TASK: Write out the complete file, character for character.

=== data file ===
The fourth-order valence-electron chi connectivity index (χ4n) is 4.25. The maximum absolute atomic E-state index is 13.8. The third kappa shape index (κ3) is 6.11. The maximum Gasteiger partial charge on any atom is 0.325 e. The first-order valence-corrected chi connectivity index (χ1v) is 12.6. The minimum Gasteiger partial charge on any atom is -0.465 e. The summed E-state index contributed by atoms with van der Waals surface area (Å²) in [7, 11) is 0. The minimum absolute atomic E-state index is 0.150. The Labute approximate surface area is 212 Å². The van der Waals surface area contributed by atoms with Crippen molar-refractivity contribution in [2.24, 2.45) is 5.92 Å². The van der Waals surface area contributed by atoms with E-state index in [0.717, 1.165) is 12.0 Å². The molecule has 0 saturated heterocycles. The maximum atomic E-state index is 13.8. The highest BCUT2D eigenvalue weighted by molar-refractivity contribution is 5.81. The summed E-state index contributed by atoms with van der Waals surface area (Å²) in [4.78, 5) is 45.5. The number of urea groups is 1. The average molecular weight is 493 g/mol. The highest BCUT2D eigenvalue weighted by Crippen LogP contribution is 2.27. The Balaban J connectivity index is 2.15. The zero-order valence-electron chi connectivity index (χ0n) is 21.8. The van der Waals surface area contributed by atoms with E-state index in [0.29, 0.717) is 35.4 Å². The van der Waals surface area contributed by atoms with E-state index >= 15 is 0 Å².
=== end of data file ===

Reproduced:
The fourth-order valence-electron chi connectivity index (χ4n) is 4.25. The maximum absolute atomic E-state index is 13.8. The third kappa shape index (κ3) is 6.11. The maximum Gasteiger partial charge on any atom is 0.325 e. The first-order valence-corrected chi connectivity index (χ1v) is 12.6. The minimum Gasteiger partial charge on any atom is -0.465 e. The summed E-state index contributed by atoms with van der Waals surface area (Å²) in [7, 11) is 0. The minimum absolute atomic E-state index is 0.150. The Labute approximate surface area is 212 Å². The van der Waals surface area contributed by atoms with Crippen molar-refractivity contribution in [2.24, 2.45) is 5.92 Å². The van der Waals surface area contributed by atoms with E-state index in [0.717, 1.165) is 12.0 Å². The molecule has 0 saturated heterocycles. The maximum atomic E-state index is 13.8. The highest BCUT2D eigenvalue weighted by molar-refractivity contribution is 5.81. The summed E-state index contributed by atoms with van der Waals surface area (Å²) in [4.78, 5) is 45.5. The number of urea groups is 1. The average molecular weight is 493 g/mol. The highest BCUT2D eigenvalue weighted by Crippen LogP contribution is 2.27. The Balaban J connectivity index is 2.15. The zero-order valence-electron chi connectivity index (χ0n) is 21.8. The van der Waals surface area contributed by atoms with E-state index in [0.29, 0.717) is 35.4 Å². The van der Waals surface area contributed by atoms with E-state index >= 15 is 0 Å².